The district court found that HHS erroneously interpreted the statute. The words "inpatient of a skilled nursing facility" do not apply to one who receives only custodial care at a skilled nursing facility. Thus, such a person's "spell of illness" clock turns off (after sixty days of no treatment) and begins to run again. 574 F.Supp. 922. HHS appeals this holding. After considering the arguments and reading the legislative history of the statute, we conclude that the district court is correct.


* We can state our reasons for agreeing with the district court briefly. First, the court's decision is consistent with the overwhelming weight of judicial authority. Three separate circuits, the Second, Third, and Sixth, as well as many district courts, have rejected the Secretary's interpretation of the statute. Levi v. Heckler, 736 F.2d 848 (2d Cir.1984) (per curiam); Kaufman v. Harris, 731 F.2d 370 (6th Cir.1984) (per curiam); Friedberg v. Schweiker, 721 F.2d 445 (3rd Cir.1983); Henningson v. Heckler, Slip Op. No. 83-3077 (N.D.Iowa Oct. 27, 1983); Steinberg v. Schweiker, 549 F.Supp. 114 (S.D.N.Y.1982); Estate of Picard v. Secretary of Health and Human Services, [1980-1981 Transfer Binder] Medicare & Medicaid Guide (CCH) p 30,722 (S.D.N.Y. Sept. 2, 1980); Levine v. Secretary of Health, Education and Welfare, 529 F.Supp. 333 (W.D.N.Y.1981); Burt v. Secretary of Health, Education and Welfare, No. S-77-619 (E.D.Cal. Feb. 22, 1979); Eisman v. Mathews, 428 F.Supp. 877 (D.Md.1977); Gerstman v. Secretary of Health, Education and Welfare, 432 F.Supp. 636 (W.D.N.Y.1977); Hasek v. Mathews, [1977-1978 Transfer Binder] Medicare & Medicaid Guide (CCH) p 28,345 (N.D.Cal. Feb. 8, 1977); Hardy v. Mathews, [1976-1977 Transfer Binder] Medicare & Medicaid Guide (CCH) p 28,031 (D.Minn. July 28, 1976). Only two district courts have upheld the Secretary, and neither of their opinions analyzes the issue in much detail. Stoner v. Califano, 458 F.Supp. 781 (E.D.Mich.1978); Brown v. Richardson, 367 F.Supp. 377 (W.D.Pa.1973).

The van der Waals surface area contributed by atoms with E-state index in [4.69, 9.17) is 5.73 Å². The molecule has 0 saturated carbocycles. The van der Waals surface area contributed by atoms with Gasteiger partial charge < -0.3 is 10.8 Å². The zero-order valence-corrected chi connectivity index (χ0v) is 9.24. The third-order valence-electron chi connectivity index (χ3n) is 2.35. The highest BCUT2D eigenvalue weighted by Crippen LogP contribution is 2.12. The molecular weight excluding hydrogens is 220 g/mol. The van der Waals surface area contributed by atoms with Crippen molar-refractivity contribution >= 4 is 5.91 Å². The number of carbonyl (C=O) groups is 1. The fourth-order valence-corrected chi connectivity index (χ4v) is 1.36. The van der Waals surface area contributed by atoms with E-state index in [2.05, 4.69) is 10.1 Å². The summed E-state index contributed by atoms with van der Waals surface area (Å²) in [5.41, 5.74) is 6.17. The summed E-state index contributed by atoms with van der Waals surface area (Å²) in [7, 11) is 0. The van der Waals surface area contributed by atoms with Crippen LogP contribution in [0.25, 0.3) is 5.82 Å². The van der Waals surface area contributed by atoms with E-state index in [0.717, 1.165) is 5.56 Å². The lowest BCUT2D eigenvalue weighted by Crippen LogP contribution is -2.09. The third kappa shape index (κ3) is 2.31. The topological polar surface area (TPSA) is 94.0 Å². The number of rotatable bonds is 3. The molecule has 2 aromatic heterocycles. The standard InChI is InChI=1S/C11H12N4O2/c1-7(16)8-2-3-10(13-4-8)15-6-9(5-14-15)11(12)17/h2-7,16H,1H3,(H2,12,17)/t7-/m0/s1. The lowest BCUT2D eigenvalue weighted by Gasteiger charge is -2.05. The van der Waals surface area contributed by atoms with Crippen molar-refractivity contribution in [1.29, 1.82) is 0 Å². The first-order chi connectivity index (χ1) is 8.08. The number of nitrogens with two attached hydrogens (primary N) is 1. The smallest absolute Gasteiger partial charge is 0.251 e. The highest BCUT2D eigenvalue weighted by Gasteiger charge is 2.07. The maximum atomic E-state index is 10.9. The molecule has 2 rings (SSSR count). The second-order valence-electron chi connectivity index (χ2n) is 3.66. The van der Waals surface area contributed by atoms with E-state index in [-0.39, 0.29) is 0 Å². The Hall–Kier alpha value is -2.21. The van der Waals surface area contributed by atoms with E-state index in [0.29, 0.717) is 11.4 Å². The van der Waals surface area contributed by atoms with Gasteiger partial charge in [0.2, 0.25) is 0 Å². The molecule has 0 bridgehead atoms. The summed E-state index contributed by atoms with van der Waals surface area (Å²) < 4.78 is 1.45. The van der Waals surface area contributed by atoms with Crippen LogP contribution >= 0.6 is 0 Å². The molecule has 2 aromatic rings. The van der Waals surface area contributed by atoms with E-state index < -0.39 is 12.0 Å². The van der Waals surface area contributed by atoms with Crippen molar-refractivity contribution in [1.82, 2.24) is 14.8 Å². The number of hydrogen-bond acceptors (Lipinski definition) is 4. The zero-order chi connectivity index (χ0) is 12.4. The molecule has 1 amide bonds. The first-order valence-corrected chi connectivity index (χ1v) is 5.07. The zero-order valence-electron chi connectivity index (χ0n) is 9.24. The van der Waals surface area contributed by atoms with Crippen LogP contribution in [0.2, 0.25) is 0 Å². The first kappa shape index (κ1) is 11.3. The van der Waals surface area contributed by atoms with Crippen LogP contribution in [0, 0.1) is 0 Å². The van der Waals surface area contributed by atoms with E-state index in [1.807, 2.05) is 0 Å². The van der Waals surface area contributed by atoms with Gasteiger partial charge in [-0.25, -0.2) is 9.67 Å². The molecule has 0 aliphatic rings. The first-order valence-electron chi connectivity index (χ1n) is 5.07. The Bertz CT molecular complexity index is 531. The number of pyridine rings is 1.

Second, the court's decision adopts the meaning that the plain language of the statute suggests. The word "patient" ordinarily refers to one who receives treatment. Webster defines an "inpatient" as "a patient ... who receives lodging and food as well as treatment." Webster's Third New International Dictionary 1167 (1976 unabridged). One like Mrs. Mayburg, who receives only custodial care, receives "lodging and food" but not "treatment." Hence, ordinary English usage places her outside the scope of the term "inpatient."


Third, the Secretary's interpretation creates a curious anomaly. Had Mrs. Mayburg lived at home, sixty days after she was released from the hospital (and after any "extended care" was no longer necessary), her "spell of illness" would have terminated and the clock would have been reset. Because she lived in a nursing home, the Secretary believes the "spell" does not terminate. Yet, there is no medical difference between the actual Mrs. Mayburg who lives in the nursing home and the hypothetical Mrs. Mayburg who lives at home. Why should the place of residence then create a difference in result?